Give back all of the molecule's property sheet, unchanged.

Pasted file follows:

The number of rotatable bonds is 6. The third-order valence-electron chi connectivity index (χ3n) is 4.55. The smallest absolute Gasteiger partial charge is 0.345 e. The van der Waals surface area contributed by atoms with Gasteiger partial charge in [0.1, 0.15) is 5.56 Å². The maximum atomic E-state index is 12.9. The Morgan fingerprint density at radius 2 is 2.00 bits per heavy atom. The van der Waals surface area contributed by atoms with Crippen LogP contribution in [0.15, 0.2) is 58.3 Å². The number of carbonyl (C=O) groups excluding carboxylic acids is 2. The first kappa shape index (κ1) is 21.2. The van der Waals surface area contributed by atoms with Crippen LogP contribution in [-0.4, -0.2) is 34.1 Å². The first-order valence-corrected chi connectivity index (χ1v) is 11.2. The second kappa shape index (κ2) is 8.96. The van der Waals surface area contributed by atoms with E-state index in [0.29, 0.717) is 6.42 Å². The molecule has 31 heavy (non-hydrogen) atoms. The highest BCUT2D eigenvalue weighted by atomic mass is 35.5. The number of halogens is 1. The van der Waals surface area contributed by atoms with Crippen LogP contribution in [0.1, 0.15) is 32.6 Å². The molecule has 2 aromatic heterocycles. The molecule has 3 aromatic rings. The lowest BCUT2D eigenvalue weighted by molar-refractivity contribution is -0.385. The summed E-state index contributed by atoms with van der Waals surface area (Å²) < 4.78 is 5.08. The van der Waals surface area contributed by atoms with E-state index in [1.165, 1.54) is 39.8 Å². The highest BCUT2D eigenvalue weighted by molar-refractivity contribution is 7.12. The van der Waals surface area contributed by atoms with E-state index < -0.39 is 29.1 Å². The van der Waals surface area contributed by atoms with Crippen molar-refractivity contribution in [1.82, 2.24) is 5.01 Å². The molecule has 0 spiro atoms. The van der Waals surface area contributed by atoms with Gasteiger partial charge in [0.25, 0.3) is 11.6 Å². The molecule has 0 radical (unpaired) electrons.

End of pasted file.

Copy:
The number of rotatable bonds is 6. The third-order valence-electron chi connectivity index (χ3n) is 4.55. The smallest absolute Gasteiger partial charge is 0.345 e. The van der Waals surface area contributed by atoms with Gasteiger partial charge in [0.1, 0.15) is 5.56 Å². The maximum atomic E-state index is 12.9. The Morgan fingerprint density at radius 2 is 2.00 bits per heavy atom. The van der Waals surface area contributed by atoms with Crippen LogP contribution in [0.15, 0.2) is 58.3 Å². The number of carbonyl (C=O) groups excluding carboxylic acids is 2. The first kappa shape index (κ1) is 21.2. The van der Waals surface area contributed by atoms with Crippen LogP contribution in [-0.4, -0.2) is 34.1 Å². The first-order valence-corrected chi connectivity index (χ1v) is 11.2. The second kappa shape index (κ2) is 8.96. The van der Waals surface area contributed by atoms with E-state index in [0.29, 0.717) is 6.42 Å². The molecule has 31 heavy (non-hydrogen) atoms. The highest BCUT2D eigenvalue weighted by atomic mass is 35.5. The number of halogens is 1. The van der Waals surface area contributed by atoms with Crippen LogP contribution in [0.1, 0.15) is 32.6 Å². The molecule has 2 aromatic heterocycles. The molecule has 3 aromatic rings. The lowest BCUT2D eigenvalue weighted by molar-refractivity contribution is -0.385. The summed E-state index contributed by atoms with van der Waals surface area (Å²) < 4.78 is 5.08. The van der Waals surface area contributed by atoms with E-state index in [1.165, 1.54) is 39.8 Å². The highest BCUT2D eigenvalue weighted by molar-refractivity contribution is 7.12. The van der Waals surface area contributed by atoms with E-state index < -0.39 is 29.1 Å². The van der Waals surface area contributed by atoms with Crippen molar-refractivity contribution in [1.82, 2.24) is 5.01 Å². The molecule has 0 spiro atoms. The van der Waals surface area contributed by atoms with Gasteiger partial charge in [0.25, 0.3) is 11.6 Å². The molecule has 0 radical (unpaired) electrons.